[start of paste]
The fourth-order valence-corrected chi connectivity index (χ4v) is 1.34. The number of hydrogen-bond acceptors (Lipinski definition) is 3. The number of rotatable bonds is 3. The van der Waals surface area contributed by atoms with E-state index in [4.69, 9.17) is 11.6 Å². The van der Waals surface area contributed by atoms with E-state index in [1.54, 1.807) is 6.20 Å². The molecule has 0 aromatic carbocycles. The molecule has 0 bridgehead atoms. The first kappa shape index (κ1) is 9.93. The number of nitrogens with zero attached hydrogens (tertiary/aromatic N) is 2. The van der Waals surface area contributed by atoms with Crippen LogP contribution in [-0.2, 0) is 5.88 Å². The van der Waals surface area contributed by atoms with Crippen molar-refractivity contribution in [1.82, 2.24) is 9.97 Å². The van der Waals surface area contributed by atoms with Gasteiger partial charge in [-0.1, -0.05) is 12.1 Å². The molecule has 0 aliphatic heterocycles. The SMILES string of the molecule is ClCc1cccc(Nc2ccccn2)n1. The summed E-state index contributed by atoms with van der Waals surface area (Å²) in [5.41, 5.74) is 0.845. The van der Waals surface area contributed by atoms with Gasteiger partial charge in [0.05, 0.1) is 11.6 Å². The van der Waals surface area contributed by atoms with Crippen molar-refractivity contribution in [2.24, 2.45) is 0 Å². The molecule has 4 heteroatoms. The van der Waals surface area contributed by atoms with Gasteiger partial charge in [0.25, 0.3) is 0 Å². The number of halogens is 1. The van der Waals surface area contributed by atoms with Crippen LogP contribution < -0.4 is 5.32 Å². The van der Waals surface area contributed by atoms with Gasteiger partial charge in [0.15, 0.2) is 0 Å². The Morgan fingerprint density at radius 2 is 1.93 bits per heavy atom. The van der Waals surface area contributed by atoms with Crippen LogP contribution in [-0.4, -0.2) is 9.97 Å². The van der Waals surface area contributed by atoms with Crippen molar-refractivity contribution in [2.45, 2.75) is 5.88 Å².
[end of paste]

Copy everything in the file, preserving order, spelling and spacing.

The fourth-order valence-corrected chi connectivity index (χ4v) is 1.34. The number of hydrogen-bond acceptors (Lipinski definition) is 3. The number of rotatable bonds is 3. The van der Waals surface area contributed by atoms with E-state index in [4.69, 9.17) is 11.6 Å². The van der Waals surface area contributed by atoms with E-state index in [1.54, 1.807) is 6.20 Å². The molecule has 0 aromatic carbocycles. The molecule has 0 bridgehead atoms. The first kappa shape index (κ1) is 9.93. The number of nitrogens with zero attached hydrogens (tertiary/aromatic N) is 2. The van der Waals surface area contributed by atoms with Crippen LogP contribution in [-0.2, 0) is 5.88 Å². The van der Waals surface area contributed by atoms with Crippen molar-refractivity contribution in [1.82, 2.24) is 9.97 Å². The van der Waals surface area contributed by atoms with Gasteiger partial charge in [-0.1, -0.05) is 12.1 Å². The molecule has 0 aliphatic heterocycles. The SMILES string of the molecule is ClCc1cccc(Nc2ccccn2)n1. The summed E-state index contributed by atoms with van der Waals surface area (Å²) in [5.41, 5.74) is 0.845. The van der Waals surface area contributed by atoms with Gasteiger partial charge in [0.05, 0.1) is 11.6 Å². The van der Waals surface area contributed by atoms with Crippen molar-refractivity contribution in [2.24, 2.45) is 0 Å². The molecule has 4 heteroatoms. The van der Waals surface area contributed by atoms with Gasteiger partial charge in [0.25, 0.3) is 0 Å². The number of halogens is 1. The van der Waals surface area contributed by atoms with Crippen LogP contribution < -0.4 is 5.32 Å². The van der Waals surface area contributed by atoms with Gasteiger partial charge in [0.15, 0.2) is 0 Å². The Morgan fingerprint density at radius 2 is 1.93 bits per heavy atom. The van der Waals surface area contributed by atoms with Crippen LogP contribution in [-0.4, -0.2) is 9.97 Å². The van der Waals surface area contributed by atoms with Crippen molar-refractivity contribution in [2.45, 2.75) is 5.88 Å².